23 January 2012
 
Last week the Ethisphere Institute – a US think tank promoting business ethics, anti corruption systems and sustainability – published its 2011 list of the 100 most influential people in business ethics.
Understandably the top slot has been awarded to Anna Hazare who has motivated substantial revisiting of corrupt practices in India. The attention he has focused on anti corruption through his hunger strikes, and championing the Lokpal Bill seeking the appointment of an Ombusdman to investigate corruption, has captured world wide attention.
 
But intriguingly the list includes very few  nationals from the countries rated best in 2011 for corruption control in the World Bank’s governance indicators – and then only because of roles they hold in international organisations. Perhaps unsurprisingly there are many Americans in the list. What is interesting is that two British opinion setters feature in the top ten names – the retiring Director of the Serious Fraud Office (5th) and the Guardian reporter who has led the charge against News of the World (10th).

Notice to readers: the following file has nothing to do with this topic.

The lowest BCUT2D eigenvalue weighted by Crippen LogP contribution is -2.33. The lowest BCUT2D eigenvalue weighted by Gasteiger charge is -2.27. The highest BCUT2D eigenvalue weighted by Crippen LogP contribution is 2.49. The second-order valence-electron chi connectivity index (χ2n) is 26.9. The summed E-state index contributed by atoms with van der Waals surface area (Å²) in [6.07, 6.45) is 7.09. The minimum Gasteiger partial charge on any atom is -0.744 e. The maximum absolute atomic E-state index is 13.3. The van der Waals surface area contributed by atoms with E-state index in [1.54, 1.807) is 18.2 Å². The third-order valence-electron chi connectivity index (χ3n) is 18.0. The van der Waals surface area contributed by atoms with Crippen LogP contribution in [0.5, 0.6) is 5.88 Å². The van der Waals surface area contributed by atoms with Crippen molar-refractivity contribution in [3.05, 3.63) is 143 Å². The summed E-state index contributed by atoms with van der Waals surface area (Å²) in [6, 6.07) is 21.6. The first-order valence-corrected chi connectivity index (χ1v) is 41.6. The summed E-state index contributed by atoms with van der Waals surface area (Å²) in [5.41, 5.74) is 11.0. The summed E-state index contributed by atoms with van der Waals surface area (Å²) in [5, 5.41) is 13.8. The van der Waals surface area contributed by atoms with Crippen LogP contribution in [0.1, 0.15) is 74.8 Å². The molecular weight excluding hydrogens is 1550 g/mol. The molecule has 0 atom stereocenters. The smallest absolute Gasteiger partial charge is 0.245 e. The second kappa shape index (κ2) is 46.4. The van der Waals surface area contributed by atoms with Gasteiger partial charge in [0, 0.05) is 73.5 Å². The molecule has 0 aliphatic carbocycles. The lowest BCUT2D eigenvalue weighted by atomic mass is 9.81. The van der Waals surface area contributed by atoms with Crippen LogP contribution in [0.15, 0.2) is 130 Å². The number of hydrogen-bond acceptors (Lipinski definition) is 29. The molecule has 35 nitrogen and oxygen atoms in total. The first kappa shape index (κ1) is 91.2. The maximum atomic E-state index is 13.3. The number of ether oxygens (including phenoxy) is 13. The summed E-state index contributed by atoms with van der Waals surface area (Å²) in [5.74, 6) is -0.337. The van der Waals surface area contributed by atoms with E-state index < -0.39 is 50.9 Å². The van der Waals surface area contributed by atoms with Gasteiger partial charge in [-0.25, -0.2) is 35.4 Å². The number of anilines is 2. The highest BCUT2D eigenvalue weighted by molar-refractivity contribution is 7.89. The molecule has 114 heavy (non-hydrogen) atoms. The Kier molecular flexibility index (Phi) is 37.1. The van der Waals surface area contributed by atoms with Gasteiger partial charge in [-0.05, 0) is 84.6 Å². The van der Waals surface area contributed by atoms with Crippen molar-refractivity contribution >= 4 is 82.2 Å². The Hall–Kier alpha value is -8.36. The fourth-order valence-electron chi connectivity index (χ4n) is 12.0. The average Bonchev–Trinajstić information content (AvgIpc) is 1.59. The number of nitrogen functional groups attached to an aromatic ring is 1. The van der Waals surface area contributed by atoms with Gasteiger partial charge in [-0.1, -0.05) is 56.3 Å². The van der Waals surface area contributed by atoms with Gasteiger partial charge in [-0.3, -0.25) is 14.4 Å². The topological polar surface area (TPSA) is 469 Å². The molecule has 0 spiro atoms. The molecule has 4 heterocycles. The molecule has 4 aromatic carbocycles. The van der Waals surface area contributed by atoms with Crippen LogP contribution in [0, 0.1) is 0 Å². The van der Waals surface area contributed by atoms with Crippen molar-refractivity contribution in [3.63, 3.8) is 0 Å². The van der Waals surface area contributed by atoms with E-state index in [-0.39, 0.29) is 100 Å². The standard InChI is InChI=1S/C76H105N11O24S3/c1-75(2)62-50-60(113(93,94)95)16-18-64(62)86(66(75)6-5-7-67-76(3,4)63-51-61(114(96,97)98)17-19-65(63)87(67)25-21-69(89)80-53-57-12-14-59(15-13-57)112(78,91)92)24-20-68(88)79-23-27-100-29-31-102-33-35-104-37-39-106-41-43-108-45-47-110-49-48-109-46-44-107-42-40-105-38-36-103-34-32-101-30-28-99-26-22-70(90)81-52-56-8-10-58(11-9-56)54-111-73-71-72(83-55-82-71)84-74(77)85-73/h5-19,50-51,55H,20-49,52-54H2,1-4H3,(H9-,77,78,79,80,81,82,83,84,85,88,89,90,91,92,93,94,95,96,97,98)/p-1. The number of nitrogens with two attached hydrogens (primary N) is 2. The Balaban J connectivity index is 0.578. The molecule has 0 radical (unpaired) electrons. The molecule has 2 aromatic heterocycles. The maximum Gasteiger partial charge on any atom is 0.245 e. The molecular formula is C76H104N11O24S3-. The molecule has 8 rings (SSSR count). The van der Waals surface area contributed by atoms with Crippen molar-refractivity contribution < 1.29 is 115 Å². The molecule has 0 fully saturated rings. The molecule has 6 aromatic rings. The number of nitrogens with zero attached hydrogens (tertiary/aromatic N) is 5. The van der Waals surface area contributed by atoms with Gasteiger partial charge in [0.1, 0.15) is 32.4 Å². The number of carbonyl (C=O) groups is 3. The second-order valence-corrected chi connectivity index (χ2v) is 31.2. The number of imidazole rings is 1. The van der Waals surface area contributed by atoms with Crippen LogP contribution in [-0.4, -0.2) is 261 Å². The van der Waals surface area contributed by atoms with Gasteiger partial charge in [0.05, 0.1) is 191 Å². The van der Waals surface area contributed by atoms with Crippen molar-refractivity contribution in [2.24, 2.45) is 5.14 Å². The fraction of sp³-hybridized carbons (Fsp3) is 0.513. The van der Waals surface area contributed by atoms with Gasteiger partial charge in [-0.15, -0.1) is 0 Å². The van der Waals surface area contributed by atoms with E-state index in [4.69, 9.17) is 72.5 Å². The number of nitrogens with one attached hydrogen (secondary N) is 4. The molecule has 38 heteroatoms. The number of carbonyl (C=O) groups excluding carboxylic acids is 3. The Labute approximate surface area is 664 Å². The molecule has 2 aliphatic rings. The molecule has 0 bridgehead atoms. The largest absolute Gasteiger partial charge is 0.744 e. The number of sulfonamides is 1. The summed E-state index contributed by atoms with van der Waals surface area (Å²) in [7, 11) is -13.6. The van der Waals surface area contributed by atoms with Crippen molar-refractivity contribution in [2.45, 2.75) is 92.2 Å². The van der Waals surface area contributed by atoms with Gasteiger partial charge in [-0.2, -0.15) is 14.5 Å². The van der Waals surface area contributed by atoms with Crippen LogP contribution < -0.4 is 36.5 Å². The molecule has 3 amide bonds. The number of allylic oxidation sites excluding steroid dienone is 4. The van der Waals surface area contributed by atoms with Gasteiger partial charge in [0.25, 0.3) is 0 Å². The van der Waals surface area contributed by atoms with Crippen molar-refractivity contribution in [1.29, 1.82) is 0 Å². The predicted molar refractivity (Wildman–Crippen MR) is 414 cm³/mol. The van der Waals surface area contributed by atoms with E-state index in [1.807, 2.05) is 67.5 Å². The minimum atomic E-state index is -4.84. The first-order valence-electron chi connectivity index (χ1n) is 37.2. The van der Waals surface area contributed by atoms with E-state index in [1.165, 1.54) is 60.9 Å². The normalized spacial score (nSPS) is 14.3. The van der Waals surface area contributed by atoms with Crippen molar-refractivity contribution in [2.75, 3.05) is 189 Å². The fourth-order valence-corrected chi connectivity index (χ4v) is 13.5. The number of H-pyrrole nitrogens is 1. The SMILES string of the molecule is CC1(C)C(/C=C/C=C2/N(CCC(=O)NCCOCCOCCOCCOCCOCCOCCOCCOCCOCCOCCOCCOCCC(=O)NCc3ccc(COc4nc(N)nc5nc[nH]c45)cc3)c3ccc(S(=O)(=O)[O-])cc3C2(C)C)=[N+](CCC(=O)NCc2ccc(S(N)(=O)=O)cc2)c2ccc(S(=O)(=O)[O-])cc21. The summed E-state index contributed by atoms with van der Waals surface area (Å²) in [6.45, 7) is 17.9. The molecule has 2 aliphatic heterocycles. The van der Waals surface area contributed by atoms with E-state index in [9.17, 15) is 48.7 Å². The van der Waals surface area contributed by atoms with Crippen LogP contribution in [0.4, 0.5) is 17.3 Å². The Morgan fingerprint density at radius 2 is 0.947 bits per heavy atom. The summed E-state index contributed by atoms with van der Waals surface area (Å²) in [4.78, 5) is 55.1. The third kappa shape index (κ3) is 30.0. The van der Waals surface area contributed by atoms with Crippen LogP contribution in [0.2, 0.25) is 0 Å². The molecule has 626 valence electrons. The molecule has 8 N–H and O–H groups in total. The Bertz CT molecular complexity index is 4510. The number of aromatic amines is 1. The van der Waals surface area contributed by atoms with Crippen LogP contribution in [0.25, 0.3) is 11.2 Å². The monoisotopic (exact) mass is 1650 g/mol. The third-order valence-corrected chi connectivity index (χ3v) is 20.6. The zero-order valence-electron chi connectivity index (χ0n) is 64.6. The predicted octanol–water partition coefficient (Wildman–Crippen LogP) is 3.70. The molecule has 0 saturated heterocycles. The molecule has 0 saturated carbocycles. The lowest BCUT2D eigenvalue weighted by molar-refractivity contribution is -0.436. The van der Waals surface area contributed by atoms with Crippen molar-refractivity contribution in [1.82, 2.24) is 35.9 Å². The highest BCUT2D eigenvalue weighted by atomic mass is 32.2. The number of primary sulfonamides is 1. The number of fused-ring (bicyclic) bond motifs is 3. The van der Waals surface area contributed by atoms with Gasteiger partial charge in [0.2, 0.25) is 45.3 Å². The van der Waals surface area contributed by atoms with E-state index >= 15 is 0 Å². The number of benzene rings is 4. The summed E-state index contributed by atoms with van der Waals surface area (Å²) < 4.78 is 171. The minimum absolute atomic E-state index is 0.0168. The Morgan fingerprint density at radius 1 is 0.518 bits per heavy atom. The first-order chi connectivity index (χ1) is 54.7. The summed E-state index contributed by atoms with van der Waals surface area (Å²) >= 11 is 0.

A similar US centric perception seems to apply to Ethosphere’s recently published list of the World’s Most Ethical Companies. There is no reference to companies from the jurisdictions rated least corrupt – Sweden, Denmark, Finland, New Zealand, Singapore etc. The majority of businesses, selected because they have leading ethics and compliance programmes, particularly compared with their peers, are US based transnationals. However, notable is that of the five banks on the list of 110 most ethical companies, three are Australian – ANZ Banking Group, National Australia Bank and Westpac. This year there are 36 companies new to the ethical list, and 26 have fallen off – a consequence of integrity breaches and litigation.
 
 
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